require additional parameters, and therefore any associated Params
are ABSENT.
3.4. Encryption process
Given these conditions are met, the encryption process defined in
Section 2.4 is modified as follows:
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Input:
n The number of recipient component public keys
P1, P2, .., Pn Recipient component public keys
CEK The Content Encryption Key
SIZE The size of the Content Encryption Key in bits
Output:
E1, E2, .., En EncryptedKey values corresponding to each recipient
component public key
Intermediate values:
S1, S2, .., Sn One-time-pad secret keys to be encapsulated by each
component algorithm
Generation Procedure:
1. If recipient public key is of type id-composite-or-key, determine the
index of the last recipient public key to be encrypted for
i_last := index of last Pi to be encrypted for
Else,
i_last = n
2.
for i := 1 to n
a. if id-composite-or-key and Pi is to be skipped
Ei := emptyOctetString
continue to next i
b. If i == i_last
continue to next i
Else, if Pi is of type KEM:
Si,Ei := encaps(Pi)
CEK := CEK XOR Si
Else:
Si := random_bits(SIZE)
CEK := CEK XOR Si
Ei := encrypt(Si, Pi)
3. Encrypt the final CEK value
Ei_last = encrypt(CEK, Pi_last)
4. Output E1, E2, .., En
Where random_bits(SIZE) is a cryptographically-secure random bit
generator outputting SIZE bits, and where emptyOctetString is the
octet string of length 0.
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If the sender does not support Composite Or encryption, this
algorithm may be simplified by omitting step 1, 2a, and the if i ==
i_last statement in 2b.
The design intent is that Composite Or encryption with a single
recipient key collapses to being equivalent to direct encryption of
the CEK.
3.5. Decryption process
The decryption process defined in Section 2.5 applies directly where
decrypt() is substituted for decaps() when the underlying primitive
is a KEM.
4. Composite Key Exchange
This mode is the most general in that it supports a composite
recipient public key which MAY contain an arbitrary mixture of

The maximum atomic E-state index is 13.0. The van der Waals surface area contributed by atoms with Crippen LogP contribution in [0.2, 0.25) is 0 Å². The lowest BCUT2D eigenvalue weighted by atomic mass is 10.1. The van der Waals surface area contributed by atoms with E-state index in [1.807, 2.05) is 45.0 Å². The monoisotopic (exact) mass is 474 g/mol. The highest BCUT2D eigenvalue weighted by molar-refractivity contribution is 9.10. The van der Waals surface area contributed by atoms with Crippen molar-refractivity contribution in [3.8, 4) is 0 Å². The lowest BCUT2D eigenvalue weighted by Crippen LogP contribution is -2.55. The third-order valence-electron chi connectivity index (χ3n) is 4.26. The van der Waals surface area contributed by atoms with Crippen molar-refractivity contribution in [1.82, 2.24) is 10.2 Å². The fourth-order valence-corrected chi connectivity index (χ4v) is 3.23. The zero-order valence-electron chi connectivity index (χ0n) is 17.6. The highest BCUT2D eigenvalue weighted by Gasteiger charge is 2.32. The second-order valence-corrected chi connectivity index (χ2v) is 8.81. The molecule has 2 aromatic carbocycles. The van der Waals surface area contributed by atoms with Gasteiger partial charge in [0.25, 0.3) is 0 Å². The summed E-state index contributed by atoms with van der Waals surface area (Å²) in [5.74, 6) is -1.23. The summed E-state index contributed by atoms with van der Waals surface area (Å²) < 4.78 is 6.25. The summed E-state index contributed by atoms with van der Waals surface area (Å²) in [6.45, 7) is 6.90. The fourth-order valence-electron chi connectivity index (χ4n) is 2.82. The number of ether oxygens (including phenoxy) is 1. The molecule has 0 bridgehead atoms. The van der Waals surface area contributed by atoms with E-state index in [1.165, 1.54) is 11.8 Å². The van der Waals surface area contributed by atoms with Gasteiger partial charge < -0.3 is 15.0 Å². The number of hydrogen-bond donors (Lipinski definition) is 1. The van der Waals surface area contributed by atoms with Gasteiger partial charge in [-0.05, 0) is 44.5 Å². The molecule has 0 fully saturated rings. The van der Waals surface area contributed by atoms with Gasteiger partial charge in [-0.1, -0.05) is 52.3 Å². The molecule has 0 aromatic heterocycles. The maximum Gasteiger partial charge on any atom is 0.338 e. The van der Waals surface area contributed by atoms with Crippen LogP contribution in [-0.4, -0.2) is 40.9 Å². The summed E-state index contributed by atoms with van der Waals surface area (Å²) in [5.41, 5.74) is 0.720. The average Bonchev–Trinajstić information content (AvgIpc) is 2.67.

encryption, key encapsulation mechanism (KEM), and key agreement
component algorithms. Due to the nature of key agreement algorithms,
this mode cannot take a content encryption key as input, but instead
generates a master shared secret as an output. As such, the
nomenclature in this mode differs from the modes above.
This mode is compatible with protocols requiring a key agreement
primitive, such as CMS' KeyAgreeRecipientInfo [RFC5652].
Composite key exchange uses the underlying primitive to either
encrypt for, encapsulate, or interactively do key agreement with each
of the recipient's public keys, then all shared secrets are
concatenated together and a KDF is applies as prescribed by NIST SP
800-56Cr2 [SP80056cr2].
4.1. Algorithm Identifier
The id-alg-composite-keyex object identifier MUST be used to identify
the usage of this mode
id-alg-composite-keyex OBJECT IDENTIFIER ::= {
id-alg-composite-encryption OBJECT IDENTIFIER ::= {
joint-iso-itu-t(2) country(16) us(840) organization(1) entrust(114027)
Algorithm(80) Composite(4) id-alg-composite-encryption(6) }
EDNOTE: this is a temporary OID for the purposes of prototyping.
Permanent OIDs should be requested from IANA, see Section 6.
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4.2. Public key and key usage
The recipient MUST have a composite public key which supports key
transport, key encapsulation, or key exchange operations. Where the
recipient public key has an associated keyUsage as specified in
[RFC5280], it MUST have keyUsage: keyEncipherment, keyAgreement.
This mode is the most general and places the fewest restrictions on
the recipient public key.
EDNOTE: I think this violates our public key draft where we say that
the public key's KU MUST apply to all components. ... we did not want
mixing of signatures and encryption keys, but I think in this case we
do want to allow mixing of keyEncipherment and keyExchange keys. Not
sure how to fix that.
4.2.1. Composite-OR
The design intent of this mode is to support migration scenarios
where a recipient has been provisioned with a composite key
containing algorithms that its peers may not yet support. This mode
allows the sender to encrypt for a subset of the recipient's public
keys. Support for Composite OR subset encryption is indicated by the
recipient at key generation time by marking its composite key with
the id-composite-or-key algorithm identifier as defined in ~~~cite
properly draft-ounsworth-pq-composite-keys~~~.
Policy mechanisms defining allowed subets of algorithms could be
applied here, but are out of scope of this document. As defined in
this document, a recipient marking their public key as id-composite-
or-key must accept the risk that a sender may encrypt sensitive data
for it using any one of its component keys in isolation. Composite
Or is a direct tradeoff of lower security for increased migration
flexibility.
4.3. Algorithm parameters
The composite key exchange mode requires additional parameters to
specify the KDF used to combine shared secrets into a master shared
secret.
Params ::= KeyDerivationAlgorithmIdentifier
The KeyDerivationAlgorithmIdentifier type is specified in [RFC5652].